Leveraging Purchasing Systems to Ensure Access, Stewardship, and Innovation: A Landscape Review of Current and Potential Market Structures for Antimicrobials

This working paper aims to synthesise existing research and thinking on how antimicrobials are procured and ways to improve the current purchasing system. It examines interventions designed to improve innovation, access, and stewardship of antimicrobials and seeks to lay the foundation for a new CGD working group, A New Grand Bargain for Antimicrobial Procurement: Improving Purchasing Systems to Enhance Access, Stewardship, and Innovation for Antimicrobials in Low- and Middle-Income Countries (LMICs). We conducted a systematic review of academic and grey literature and identified 141 papers. We also interviewed 28 stakeholders with a broad range of expertise in this field. Key findings include:

  • The literature is overly focused on high-income countries (HICs). Whilst 51 percent of papers mention an LMIC (72/141), fewer than 10 percent exclusively focus on LMICs (14/141). Also, just 12.5 percent of papers with listed authors (16/128) have any authors based in an LMIC. LMIC- and HIC-based groups have very different priorities, as evidenced in both the interviews and the literature. Those in the former group focus more on access to drugs, while the latter are more concerned about innovation. Both groups highlighted stewardship as a priority.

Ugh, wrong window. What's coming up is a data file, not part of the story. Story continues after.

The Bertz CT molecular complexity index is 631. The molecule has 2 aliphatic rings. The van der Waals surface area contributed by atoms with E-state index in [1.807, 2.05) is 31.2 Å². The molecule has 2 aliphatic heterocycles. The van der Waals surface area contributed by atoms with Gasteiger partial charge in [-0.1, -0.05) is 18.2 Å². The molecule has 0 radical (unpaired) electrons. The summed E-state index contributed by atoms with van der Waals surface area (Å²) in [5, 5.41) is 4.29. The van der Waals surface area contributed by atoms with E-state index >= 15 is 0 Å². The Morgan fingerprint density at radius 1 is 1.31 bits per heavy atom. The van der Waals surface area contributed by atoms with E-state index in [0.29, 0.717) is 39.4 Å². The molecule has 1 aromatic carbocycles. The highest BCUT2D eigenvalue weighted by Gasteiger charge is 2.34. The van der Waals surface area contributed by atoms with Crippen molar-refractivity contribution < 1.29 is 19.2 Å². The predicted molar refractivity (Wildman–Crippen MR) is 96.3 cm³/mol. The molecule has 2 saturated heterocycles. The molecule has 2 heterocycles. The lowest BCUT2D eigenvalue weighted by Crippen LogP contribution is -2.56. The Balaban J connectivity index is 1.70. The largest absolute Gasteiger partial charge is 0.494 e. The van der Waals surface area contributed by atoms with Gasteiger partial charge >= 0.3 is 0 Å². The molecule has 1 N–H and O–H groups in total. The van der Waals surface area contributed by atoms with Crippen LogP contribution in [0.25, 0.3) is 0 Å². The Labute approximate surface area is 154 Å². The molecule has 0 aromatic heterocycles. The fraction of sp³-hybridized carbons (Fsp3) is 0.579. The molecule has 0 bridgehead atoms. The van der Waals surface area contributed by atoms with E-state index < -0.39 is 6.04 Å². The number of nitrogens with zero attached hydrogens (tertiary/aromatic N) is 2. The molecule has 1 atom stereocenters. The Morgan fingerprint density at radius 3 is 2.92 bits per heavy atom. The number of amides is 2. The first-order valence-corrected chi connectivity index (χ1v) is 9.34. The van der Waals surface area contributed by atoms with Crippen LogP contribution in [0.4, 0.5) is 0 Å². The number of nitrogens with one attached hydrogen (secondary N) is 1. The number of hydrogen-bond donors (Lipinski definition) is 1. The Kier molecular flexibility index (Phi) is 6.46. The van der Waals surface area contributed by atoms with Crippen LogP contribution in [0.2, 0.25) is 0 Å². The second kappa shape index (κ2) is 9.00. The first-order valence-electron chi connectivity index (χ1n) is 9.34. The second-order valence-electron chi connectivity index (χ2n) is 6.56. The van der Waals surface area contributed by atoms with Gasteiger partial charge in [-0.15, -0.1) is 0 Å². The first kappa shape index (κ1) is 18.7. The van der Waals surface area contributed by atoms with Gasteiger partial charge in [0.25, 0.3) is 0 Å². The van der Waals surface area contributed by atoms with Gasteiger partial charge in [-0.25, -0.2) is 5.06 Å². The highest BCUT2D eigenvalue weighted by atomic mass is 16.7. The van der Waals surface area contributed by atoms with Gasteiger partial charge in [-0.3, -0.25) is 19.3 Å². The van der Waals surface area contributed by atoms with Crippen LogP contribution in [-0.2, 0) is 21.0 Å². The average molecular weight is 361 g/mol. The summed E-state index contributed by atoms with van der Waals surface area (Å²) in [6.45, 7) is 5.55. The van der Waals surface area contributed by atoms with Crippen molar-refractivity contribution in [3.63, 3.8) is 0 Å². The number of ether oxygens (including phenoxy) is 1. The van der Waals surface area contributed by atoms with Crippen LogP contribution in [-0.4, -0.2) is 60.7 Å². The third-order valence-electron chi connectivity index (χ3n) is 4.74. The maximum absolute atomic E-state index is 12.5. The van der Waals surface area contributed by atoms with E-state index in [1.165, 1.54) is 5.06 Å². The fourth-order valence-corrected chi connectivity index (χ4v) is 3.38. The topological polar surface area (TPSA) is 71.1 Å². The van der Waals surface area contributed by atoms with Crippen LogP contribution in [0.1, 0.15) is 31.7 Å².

• There is broad agreement that a new purchasing system is needed for antimicrobials in LMICs. Although the literature lacks consensus about the best way to reform purchasing systems, interview findings suggest a more recent coalescence around subscription models in HICs. In these models, purchasers pay annually for a drug, regardless of how many units are needed. The National Health System in the United Kingdom is currently piloting such a system with two drugs, and the US Congress is considering its own version with the PASTEUR Act. There is less clarity on the optimal system for LMICs.

  • There is insufficient research on how to implement policies and—with the exception of the GAIN Act, a 2012 piece of US legislation that grants an additional five years of exclusivity for qualifying antimicrobials—a dearth of research evaluating previously implemented initiatives.

Rights & Permissions

You may use and disseminate CGD’s publications under these conditions.